Depression, Fibromyalgia

Medication……..

Everyone today is fortunate that we live in a world where many of our ailments can be successfully treated or prevented altogether. I am on a load of medication for my depression and anxiety and a lot of painkillers for my fibromyalgia. It took a long time to find which medications were best for me.

For the first time I am now questioning whether it would be beneficial for me to at least try to reduce my dosage and/or even come off some of them. David has recently come off his antidepressants and has said that he feels more alive now that his brain is not numbed. He is certainly different and although he occasionally gets a little stressed most of the change is very positive.

Painkillers are known to not work effectively for fibromyalgia sufferers and I am on so much I’m sure my mood is affected. I’m not fully alert and often have trouble motivating myself to do my hobbies. There is also the worry of addiction. I have been taking high strength opiates for over 10 years and do get symptoms of withdrawal if I’m late taking them. I know that I am addicted. My two main painkillers are tramadol and codeine. The tramadol is sustained release and I am on the maximum dose and the codeine is taken every 4 hours throughout the day.

I have made the decision to try to come off the codeine altogether. If I do it slowly I will me able to minimise the withdrawal. The tablets I take contain 30mg of codeine and are prescription only; you can get 8mg codeine over the counter so it will be easy for me to taper off my dose. I think I will be able to do it over 12 weeks. Of course if my pain becomes unbearable I will start taking it again.

I’ve been taking these medications for so long that I don’t know what my pain levels are without any relief. If I can stop the codeine successfully I will then make an appointment to see my doctor to discuss trying to lower my tramadol dosage. Following this I will then look at my antidepressants.

Eventually I hope to find the minimum amount of medication that I need to function. Hopefully this will lead to me feeling less doped up and be able to experience more of life.

Depression

Struggling a bit……..

I don’t know whether it’s the time of year but I seem to be struggling again with my depression. It’s nowhere near as bad as it has been in the past but it’s definitely there. My brain feels very slow and I’m starting to feel cut off from the world again. I feel like I’m dangling from a cliff holding on to some very slippery ropes. I keep trying to look ahead to try and mitigate anything that I think that might cause me anxiety before it happens but it’s exhausting.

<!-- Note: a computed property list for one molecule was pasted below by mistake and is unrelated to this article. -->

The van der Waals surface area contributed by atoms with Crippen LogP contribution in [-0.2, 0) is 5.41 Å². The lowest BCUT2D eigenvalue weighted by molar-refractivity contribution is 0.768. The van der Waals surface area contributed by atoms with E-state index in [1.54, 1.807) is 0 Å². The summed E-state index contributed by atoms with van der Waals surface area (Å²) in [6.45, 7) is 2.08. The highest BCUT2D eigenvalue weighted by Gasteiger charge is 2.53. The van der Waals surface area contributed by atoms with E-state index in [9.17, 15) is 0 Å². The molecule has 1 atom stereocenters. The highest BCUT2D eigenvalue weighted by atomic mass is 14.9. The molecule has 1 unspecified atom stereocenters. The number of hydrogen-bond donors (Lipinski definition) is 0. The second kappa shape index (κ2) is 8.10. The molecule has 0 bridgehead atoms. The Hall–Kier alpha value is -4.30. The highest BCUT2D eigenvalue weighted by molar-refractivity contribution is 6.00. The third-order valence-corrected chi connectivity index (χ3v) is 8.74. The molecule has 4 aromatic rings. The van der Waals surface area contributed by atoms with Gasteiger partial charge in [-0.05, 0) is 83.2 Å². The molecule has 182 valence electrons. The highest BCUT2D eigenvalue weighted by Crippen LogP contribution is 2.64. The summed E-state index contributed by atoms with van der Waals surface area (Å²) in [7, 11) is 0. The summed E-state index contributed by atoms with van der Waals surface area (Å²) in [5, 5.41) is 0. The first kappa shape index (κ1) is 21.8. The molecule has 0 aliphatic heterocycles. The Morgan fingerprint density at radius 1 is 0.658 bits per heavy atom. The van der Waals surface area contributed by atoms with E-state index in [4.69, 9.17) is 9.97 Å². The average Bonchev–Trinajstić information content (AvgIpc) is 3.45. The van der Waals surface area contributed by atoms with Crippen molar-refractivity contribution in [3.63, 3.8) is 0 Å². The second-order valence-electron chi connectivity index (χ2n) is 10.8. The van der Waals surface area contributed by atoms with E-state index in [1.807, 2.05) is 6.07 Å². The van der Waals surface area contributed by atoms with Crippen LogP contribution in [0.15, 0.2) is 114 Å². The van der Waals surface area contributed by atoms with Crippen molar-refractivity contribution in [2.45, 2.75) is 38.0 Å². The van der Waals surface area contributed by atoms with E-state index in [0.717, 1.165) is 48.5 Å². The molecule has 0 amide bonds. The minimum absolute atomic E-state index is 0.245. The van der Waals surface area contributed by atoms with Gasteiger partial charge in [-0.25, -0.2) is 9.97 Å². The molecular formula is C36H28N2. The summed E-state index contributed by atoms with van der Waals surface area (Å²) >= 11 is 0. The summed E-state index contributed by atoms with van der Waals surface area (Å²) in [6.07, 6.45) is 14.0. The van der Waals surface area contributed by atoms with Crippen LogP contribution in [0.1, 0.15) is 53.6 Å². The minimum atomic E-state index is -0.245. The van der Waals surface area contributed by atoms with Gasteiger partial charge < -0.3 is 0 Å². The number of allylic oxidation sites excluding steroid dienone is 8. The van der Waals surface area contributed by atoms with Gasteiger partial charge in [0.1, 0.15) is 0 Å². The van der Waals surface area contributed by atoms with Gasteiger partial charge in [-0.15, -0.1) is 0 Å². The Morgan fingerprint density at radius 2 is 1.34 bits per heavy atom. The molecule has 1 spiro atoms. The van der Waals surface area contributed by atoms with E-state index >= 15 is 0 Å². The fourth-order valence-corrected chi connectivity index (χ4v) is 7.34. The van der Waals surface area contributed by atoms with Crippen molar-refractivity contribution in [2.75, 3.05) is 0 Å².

The first thing to go when I feel like this is my motivation to partake in my hobbies. I haven’t done anything for over a month which is not like me. I’m still able to stick to my healthy eating plan which is a good thing as I shudder to think how bad I’d feel if I started putting on weight again. I think my brain has finally shifted into seeing my way of eating as normal.

I often have a low period from the beginning of the year until my birthday in February so this episode is a bit early. I wish I knew the reason why. It’s at times like this when I fully understand the type of depression I have. There are two types; reactive and endogenous. Reactive depression is caused by external events such as a bereavement. Endogenous depression, as the name suggests, comes from within and this is the type I have. It is thought that endogenous depression is caused by an imbalance in brain chemistry, particularly the neurotransmitter serotonin. Almost all modern antidepressants inhibit the reabsorption of serotonin thereby raising its level in the brain.

I could go and see my doctor and ask to have my dosage increased but I really don’t want to have to take even more medication. I think the only thing I can do is just ride the storm and hope for calmer waters soon.

Depression

Depression Part 2……..

Prior to going to university for the second time I had managed to ‘maintain’ my weight at the healthy level I’d reached when I was 18. This was through my usual cycle of binge eating and panicked dieting. As my depression was so severe I was unable to stick to a diet and during the 3 years of my degree I gained a total of 90 lbs. I despised myself for being so weak willed. My depression continued to be a serious issue and by this time I had been on several different antidepressants without finding one that worked sufficiently for me to live a normal life. My self harming continued and in 1997 I started seeing a psychiatric nurse weekly.

In February 1997 I had a miscarriage which obviously didn’t help things. My self harming reached such a level that my nurse threatened to section me for my own safety and I think it was this that finally made me turn the corner. I fell pregnant again in the December of 1997 and had Katherine the following August. Following Katherine’s birth I started taking medication again and had a couple of good years.

My self harming returned in 2001 and I finally realised the reason why I was doing it. It was a way of letting those around me know how bad I was feeling. Depression is an invisible disease and people that don’t experience it themselves can’t understand how it feels. Realising that it was almost a form of control made me feel so ashamed that it gave me the strength the stop. I have not self harmed in 17 years. That’s not to say I’m cured as I still get the urge to cut, but I know I don’t want to go down that self destructive route again.